The blocked-off stairs
to my grandparents’ rented second floor
when I was five
was a closet with levels I could climb.
The light was gold
and dusty, and it smelled warm there
as wax and women’s work.

Love Poem

There is a line of young bald-cypress trees
across the front yard before you get to the ditch.
One moment they were bare as toothpicks
studded with birds. Now it is the next.

But this is a love poem. From somewhere
I can hear a laboring engine–lawn mower,
tractor, or small plane–I do not believe
it is a mockingbird, but anything’s possible.

It did stop raining, and last night the stars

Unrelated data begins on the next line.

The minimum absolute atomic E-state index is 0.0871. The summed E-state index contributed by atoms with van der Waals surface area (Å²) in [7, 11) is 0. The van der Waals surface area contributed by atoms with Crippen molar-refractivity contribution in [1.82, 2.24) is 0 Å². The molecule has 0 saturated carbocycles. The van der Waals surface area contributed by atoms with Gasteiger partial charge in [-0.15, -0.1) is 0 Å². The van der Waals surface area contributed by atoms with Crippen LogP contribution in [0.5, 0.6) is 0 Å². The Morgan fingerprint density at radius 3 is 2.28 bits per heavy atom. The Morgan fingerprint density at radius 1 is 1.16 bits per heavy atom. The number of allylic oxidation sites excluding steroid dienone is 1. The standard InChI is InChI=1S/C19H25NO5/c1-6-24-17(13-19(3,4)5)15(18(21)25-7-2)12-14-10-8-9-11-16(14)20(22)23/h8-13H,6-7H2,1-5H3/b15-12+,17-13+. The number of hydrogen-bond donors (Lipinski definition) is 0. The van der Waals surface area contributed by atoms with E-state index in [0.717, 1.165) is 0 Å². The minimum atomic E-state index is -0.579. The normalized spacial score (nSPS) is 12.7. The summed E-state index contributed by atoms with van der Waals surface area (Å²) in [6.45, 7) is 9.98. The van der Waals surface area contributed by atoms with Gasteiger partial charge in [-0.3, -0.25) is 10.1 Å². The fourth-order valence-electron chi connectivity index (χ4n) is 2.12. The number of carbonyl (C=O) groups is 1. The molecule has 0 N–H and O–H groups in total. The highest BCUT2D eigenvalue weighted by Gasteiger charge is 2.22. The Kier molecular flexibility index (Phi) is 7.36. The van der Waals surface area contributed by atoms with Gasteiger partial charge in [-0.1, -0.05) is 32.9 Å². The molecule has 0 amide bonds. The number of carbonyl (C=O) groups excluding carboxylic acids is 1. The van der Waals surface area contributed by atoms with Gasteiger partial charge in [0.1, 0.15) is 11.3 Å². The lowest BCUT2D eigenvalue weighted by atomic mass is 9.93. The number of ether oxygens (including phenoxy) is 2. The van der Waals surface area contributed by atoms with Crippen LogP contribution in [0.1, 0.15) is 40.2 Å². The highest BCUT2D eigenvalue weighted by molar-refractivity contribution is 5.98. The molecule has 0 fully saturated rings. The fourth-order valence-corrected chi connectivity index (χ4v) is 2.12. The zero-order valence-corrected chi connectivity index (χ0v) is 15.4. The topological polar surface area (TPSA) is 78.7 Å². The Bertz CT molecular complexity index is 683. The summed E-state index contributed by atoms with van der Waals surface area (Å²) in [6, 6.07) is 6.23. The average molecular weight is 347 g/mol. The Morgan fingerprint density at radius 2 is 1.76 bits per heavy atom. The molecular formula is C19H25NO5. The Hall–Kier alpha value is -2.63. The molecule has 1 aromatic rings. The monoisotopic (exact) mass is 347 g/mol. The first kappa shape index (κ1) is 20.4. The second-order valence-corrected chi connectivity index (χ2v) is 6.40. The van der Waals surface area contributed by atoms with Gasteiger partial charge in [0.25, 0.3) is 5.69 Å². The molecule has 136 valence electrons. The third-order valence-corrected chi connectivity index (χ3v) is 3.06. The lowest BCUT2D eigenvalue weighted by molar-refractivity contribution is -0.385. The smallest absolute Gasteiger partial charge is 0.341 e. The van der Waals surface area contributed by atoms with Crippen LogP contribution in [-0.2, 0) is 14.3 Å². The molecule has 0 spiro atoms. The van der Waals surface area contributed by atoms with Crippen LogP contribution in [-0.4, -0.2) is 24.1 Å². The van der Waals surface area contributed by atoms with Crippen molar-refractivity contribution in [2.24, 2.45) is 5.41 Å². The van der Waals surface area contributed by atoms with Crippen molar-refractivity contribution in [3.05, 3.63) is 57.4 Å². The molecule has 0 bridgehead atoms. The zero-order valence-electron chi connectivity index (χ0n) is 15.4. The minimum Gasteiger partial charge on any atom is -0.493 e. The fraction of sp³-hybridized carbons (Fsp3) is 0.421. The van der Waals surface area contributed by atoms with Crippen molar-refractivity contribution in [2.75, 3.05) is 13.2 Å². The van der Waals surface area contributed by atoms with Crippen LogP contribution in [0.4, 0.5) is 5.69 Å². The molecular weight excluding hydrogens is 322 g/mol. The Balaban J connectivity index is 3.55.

were like bluebirds. The dew is thick as honey
tinged with green and the yellow cat
next door is preening on the garden shed.
But in a love poem I would be remiss
not to mention you, a book, a freight train.

Love Poem, Too

If you must manipulate me,
don’t let me see the strings. Or be
endearingly brazen. You’ve heard
how much I love the mockingbird.

I can’t abide snake oil, hollow
flattery, braggadocio,
any wanton abuse of words,
but I do love the mockingbird.

As I love sweet, surprising blues,
melting hot doughnuts, twofer Tues-
days, a pun so good it’s absurd–
so I love that damned mockingbird.
If you must manipulate me,
again, I love the mockingbird.




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